HealthDay News — About one-third of patients with coronavirus disease 2019 (COVID-19) have ocular abnormalities, according to a brief report published in JAMA Ophthalmology.

Ping Wu, MD, from the Yichang Central People’s Hospital in China, and colleagues examined ocular manifestations and viral prevalence in the conjunctiva in a case series of 38 patients with clinically confirmed COVID-19 treated from Feb. 9 to 15, 2020. The ocular signs and symptoms and results of blood tests and reverse-transcriptase polymerase chain reaction (RT-PCR) from nasopharyngeal and conjunctival swabs for severe acute respiratory syndrome coronavirus 2 (SARS-CoV-2) were analyzed.

The researchers found that 28 of the patients had positive findings for COVID-19 on RT-PCR from nasopharyngeal swabs, and 2 of these patients had positive findings for SARS-CoV-2 in their conjunctival specimens as well. Ocular manifestations consistent with conjunctivitis, including conjunctival hyperemia, chemosis, epiphora, or increased secretions were seen in 12 patients (31.6%). Compared with those without ocular symptoms, patients with ocular symptoms were more likely to have higher white blood cell count and neutrophil count and higher levels of procalcitonin, C-reactive protein, and lactate dehydrogenase. Eleven of 12 patients with ocular abnormalities had positive results for SARS-CoV-2 on nasopharyngeal RT-PCR; 2 of these had positive results for SARS-CoV-2 on conjunctival and nasopharyngeal swabs.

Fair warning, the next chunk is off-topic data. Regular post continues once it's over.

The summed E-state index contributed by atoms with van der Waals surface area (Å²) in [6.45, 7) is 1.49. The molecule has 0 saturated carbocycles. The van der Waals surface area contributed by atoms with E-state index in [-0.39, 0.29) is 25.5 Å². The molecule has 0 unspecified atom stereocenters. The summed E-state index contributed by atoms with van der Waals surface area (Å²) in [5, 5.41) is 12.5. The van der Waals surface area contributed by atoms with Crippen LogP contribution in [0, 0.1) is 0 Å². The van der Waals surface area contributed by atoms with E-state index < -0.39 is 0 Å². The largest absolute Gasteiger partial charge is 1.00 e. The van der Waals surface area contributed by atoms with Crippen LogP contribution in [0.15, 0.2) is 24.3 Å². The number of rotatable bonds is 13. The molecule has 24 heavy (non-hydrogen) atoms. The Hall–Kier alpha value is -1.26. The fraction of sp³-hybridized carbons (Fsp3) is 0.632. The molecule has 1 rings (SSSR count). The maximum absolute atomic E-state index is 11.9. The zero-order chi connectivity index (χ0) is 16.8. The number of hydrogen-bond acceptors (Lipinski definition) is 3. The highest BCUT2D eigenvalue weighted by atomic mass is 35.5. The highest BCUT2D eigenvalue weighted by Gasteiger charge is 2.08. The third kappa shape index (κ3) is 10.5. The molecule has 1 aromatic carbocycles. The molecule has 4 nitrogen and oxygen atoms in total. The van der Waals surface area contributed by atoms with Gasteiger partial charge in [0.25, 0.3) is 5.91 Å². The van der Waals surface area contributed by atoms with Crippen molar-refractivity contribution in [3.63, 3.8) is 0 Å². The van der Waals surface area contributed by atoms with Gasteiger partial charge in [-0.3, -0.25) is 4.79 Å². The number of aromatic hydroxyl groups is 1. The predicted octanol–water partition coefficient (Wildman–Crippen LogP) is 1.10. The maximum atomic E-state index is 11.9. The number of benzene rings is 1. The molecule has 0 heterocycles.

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“These preliminary results are shared in an effort to inform ophthalmologists and others around the world regarding ocular symptoms with COVID-19,” the authors write.


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